…spontaneously fermenting

My favorite picks from RAW and Real Wine Fairs

I have personally never seen so many great producers (I think the number is in the neighborhood of 300!) gathered together anywhere before the RAW and Real Wine Fairs May 20th-22nd in London. For this I am very grateful for all the producers (the actual producers in most cases, not suited-up reps) that came over to participate in these fairs. Producers from all parts of Europe, Georgia, Australia, South Africa and even the US. Most of all I would like to thank Isabelle Legeron and Doug Wregg for organizing these two events, focusing on hands-on producers who practice minimal to no intervention viticulture and wine making.

Here are some producers that sent me home thinking and craving  their wines:

Domaine Saurigny (Anjou, Loire Valley) – Jérôme Saurigny makes a Sauvignon Blanc that I have to say really left me impressed. I first met Jérôme and tasted his wines at his place in Anjou about 3 years ago, but I swear I can’t remember how really good his Sauvignon Blanc was. It is my favorite Sauvignon Blanc to date, so refreshing and showing none of the characteristics that often come associated with the grape and which I dislike. His reds were also outstanding and his “accidental” sweet chenin blanc is also worth tasting!

Domaine Saurigny – Loire Valley

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Category: 1 WINE, natural wine (100% living wine)


A tasting note: 2007 Dr. Bürklin-Wolf Gaisböhl Beerenauslese


Date tasted:  May 19th, 2009 23:40 (11:40pm)

Dr. Bürklin-Wolf is the largest family owned estate in Germany with just over 110HA of vineyards all located in the heart of the Pfalz.  The vineyards are located in Wachenheim, Forst, Deidesheim and Ruppertsberg including the monopol sites “Wachenheimer Rechbächel” and “Gaisböhl” in Ruppertsberg. They were the first non-French member of the well-known French organization “Syndicat International des Vignerons en Culture Bio-Dynamique” with the label BIODYVIN.  In the beginning of 2005 all 83 hectares of Bürklin-Wolf’s vineyards were converted to bio-dynamic methods. Dr. Bürklin-Wolf has passed with success all necessary controls by the EU control agencies and is certified as a bio-dynamic winery.

Gaisböhl Beerenauslese harvest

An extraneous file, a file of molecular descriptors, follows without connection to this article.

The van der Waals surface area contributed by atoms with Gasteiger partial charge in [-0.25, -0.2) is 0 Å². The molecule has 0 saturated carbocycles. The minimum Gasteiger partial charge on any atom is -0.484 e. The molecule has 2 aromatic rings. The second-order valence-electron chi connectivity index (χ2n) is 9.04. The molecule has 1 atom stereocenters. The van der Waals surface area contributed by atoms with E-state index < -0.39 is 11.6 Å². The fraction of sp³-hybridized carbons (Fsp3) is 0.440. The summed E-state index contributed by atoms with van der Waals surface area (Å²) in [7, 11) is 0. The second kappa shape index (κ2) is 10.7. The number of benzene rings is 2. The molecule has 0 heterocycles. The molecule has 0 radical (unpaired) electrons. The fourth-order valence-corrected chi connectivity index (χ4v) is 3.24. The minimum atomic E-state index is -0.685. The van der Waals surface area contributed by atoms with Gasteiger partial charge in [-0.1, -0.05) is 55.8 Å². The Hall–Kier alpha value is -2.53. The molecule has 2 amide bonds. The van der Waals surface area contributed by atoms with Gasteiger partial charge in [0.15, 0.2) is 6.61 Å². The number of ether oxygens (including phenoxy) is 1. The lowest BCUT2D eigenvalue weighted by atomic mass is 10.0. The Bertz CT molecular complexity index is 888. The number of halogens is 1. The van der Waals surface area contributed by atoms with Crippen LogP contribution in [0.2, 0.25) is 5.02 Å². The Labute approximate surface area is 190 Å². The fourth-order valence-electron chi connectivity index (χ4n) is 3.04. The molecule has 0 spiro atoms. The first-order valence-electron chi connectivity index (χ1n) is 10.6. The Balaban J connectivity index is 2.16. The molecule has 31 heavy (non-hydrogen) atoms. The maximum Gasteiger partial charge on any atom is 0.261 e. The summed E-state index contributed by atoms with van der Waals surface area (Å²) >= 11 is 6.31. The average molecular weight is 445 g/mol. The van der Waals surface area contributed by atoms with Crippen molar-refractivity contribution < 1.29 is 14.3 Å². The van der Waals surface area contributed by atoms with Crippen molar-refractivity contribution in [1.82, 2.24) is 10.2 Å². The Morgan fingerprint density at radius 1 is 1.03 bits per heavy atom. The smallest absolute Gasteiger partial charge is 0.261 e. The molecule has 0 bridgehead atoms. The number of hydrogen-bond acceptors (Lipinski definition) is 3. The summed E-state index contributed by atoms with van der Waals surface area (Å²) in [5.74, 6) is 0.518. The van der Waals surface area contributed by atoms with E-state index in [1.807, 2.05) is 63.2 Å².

Gaisböhl 2007 BA harvest

This wine has a special place in my heart.  On September 12, 2007 a friend and I arrived in the Pfalz where I would remain for the following 10 days to take part in the harvest.  The very next day we had our very first harvesting experience.  We were to (hand) harvest grapes (Riesling) in the Gaisböl vineyard, and those grapes were to be at the Beerenauslese level!  Beerenauslese (BA) directly translated means “selected grapes”, which simply meant that we were hand selecting grapes that were going to be used in this wine.  The grapes in a BA wine are normally effected by Botrytis (the basis for the worlds greatest sweet wines like Sauternes and Tokaji).  The minimum required Oechsle value (of the grapes) in the Pfalz to qualify as a BA is 120 (the Oechsle scale is a hydrometer scale measuring the density of grape must, which is an indication of grape ripeness and sugar content.  The higher the value, the higher sugar content, the higher the potential alcohol).  This wine also had a small percentage of “fresh” grapes; grapes not effected by this “noble rot”. At analysis, the grapes that went into this wine had an Oechsle reading of 145!  This Oechsle reading puts this wine at just a few degrees under the Trockenbeerenauslese level of 150!

It is quite unusual to be picking grapes of this level so early in the harvest season.  Many of the other Bürklin vineyards weren’t even going to be harvested for fresh grapes for another couple of weeks.  I have to say that it was a challenging first day of harvesting!  There are many types of rot and you have to be very selective to assure that the good rot is the one you are harvesting, the rest goes right on the ground!

The Gaisböhl vineyard is solely owned by the Bürklin estate.  This vineyard is considered a “Grand Cru” (according to the Bürklin-Wolf’s own strict vineyard classification system dating back to 1995).  The vineyard covers 5,7ha and was planted in 1977.